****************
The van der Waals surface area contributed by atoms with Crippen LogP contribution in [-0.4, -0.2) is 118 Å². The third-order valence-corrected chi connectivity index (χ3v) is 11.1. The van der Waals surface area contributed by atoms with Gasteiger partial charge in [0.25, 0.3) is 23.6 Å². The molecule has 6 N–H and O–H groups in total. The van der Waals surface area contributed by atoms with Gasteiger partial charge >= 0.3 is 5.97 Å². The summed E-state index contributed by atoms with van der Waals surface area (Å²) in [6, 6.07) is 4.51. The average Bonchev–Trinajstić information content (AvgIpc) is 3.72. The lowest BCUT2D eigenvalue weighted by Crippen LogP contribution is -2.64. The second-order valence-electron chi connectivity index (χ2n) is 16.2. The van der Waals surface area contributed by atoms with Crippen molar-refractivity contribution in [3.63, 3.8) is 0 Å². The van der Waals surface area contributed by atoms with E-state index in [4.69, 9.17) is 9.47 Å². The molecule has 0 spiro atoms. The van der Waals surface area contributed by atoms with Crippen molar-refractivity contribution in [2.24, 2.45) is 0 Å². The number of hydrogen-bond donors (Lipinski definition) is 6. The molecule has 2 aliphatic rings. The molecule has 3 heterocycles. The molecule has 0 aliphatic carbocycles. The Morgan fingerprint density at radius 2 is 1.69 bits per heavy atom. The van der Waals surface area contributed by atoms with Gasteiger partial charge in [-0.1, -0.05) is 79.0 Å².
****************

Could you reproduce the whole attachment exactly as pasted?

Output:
The van der Waals surface area contributed by atoms with Crippen LogP contribution in [-0.4, -0.2) is 118 Å². The third-order valence-corrected chi connectivity index (χ3v) is 11.1. The van der Waals surface area contributed by atoms with Gasteiger partial charge in [0.25, 0.3) is 23.6 Å². The molecule has 6 N–H and O–H groups in total. The van der Waals surface area contributed by atoms with Gasteiger partial charge >= 0.3 is 5.97 Å². The summed E-state index contributed by atoms with van der Waals surface area (Å²) in [6, 6.07) is 4.51. The average Bonchev–Trinajstić information content (AvgIpc) is 3.72. The lowest BCUT2D eigenvalue weighted by Crippen LogP contribution is -2.64. The second-order valence-electron chi connectivity index (χ2n) is 16.2. The van der Waals surface area contributed by atoms with Crippen molar-refractivity contribution in [3.63, 3.8) is 0 Å². The van der Waals surface area contributed by atoms with E-state index in [4.69, 9.17) is 9.47 Å². The molecule has 0 spiro atoms. The van der Waals surface area contributed by atoms with Crippen molar-refractivity contribution in [2.24, 2.45) is 0 Å². The number of hydrogen-bond donors (Lipinski definition) is 6. The molecule has 2 aliphatic rings. The molecule has 3 heterocycles. The molecule has 0 aliphatic carbocycles. The Morgan fingerprint density at radius 2 is 1.69 bits per heavy atom. The van der Waals surface area contributed by atoms with Gasteiger partial charge in [-0.1, -0.05) is 79.0 Å².